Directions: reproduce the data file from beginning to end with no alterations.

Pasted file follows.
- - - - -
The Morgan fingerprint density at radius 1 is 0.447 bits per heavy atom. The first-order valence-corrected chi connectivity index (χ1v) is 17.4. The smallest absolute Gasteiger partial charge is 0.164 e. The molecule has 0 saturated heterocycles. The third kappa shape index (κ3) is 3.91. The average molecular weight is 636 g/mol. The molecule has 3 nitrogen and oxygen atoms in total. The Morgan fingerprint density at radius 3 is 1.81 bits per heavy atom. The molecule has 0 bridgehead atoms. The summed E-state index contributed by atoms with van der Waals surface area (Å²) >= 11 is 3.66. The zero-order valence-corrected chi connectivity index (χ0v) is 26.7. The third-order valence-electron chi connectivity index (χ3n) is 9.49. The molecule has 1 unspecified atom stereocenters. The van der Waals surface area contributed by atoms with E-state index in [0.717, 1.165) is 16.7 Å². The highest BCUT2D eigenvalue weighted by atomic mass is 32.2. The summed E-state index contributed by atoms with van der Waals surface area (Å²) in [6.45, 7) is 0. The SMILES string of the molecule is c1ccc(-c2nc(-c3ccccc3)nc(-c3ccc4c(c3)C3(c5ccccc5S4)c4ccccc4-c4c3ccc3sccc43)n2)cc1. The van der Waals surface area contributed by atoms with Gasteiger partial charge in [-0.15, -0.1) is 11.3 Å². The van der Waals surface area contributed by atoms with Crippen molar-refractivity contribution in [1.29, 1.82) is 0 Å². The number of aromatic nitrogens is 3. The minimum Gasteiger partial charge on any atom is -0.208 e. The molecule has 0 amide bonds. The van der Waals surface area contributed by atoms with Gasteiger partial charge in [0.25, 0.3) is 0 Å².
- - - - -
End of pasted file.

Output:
The Morgan fingerprint density at radius 1 is 0.447 bits per heavy atom. The first-order valence-corrected chi connectivity index (χ1v) is 17.4. The smallest absolute Gasteiger partial charge is 0.164 e. The molecule has 0 saturated heterocycles. The third kappa shape index (κ3) is 3.91. The average molecular weight is 636 g/mol. The molecule has 3 nitrogen and oxygen atoms in total. The Morgan fingerprint density at radius 3 is 1.81 bits per heavy atom. The molecule has 0 bridgehead atoms. The summed E-state index contributed by atoms with van der Waals surface area (Å²) >= 11 is 3.66. The zero-order valence-corrected chi connectivity index (χ0v) is 26.7. The third-order valence-electron chi connectivity index (χ3n) is 9.49. The molecule has 1 unspecified atom stereocenters. The van der Waals surface area contributed by atoms with E-state index in [0.717, 1.165) is 16.7 Å². The highest BCUT2D eigenvalue weighted by atomic mass is 32.2. The summed E-state index contributed by atoms with van der Waals surface area (Å²) in [6.45, 7) is 0. The SMILES string of the molecule is c1ccc(-c2nc(-c3ccccc3)nc(-c3ccc4c(c3)C3(c5ccccc5S4)c4ccccc4-c4c3ccc3sccc43)n2)cc1. The van der Waals surface area contributed by atoms with Gasteiger partial charge in [-0.15, -0.1) is 11.3 Å². The van der Waals surface area contributed by atoms with Crippen molar-refractivity contribution in [1.29, 1.82) is 0 Å². The number of aromatic nitrogens is 3. The minimum Gasteiger partial charge on any atom is -0.208 e. The molecule has 0 amide bonds. The van der Waals surface area contributed by atoms with Gasteiger partial charge in [0.25, 0.3) is 0 Å².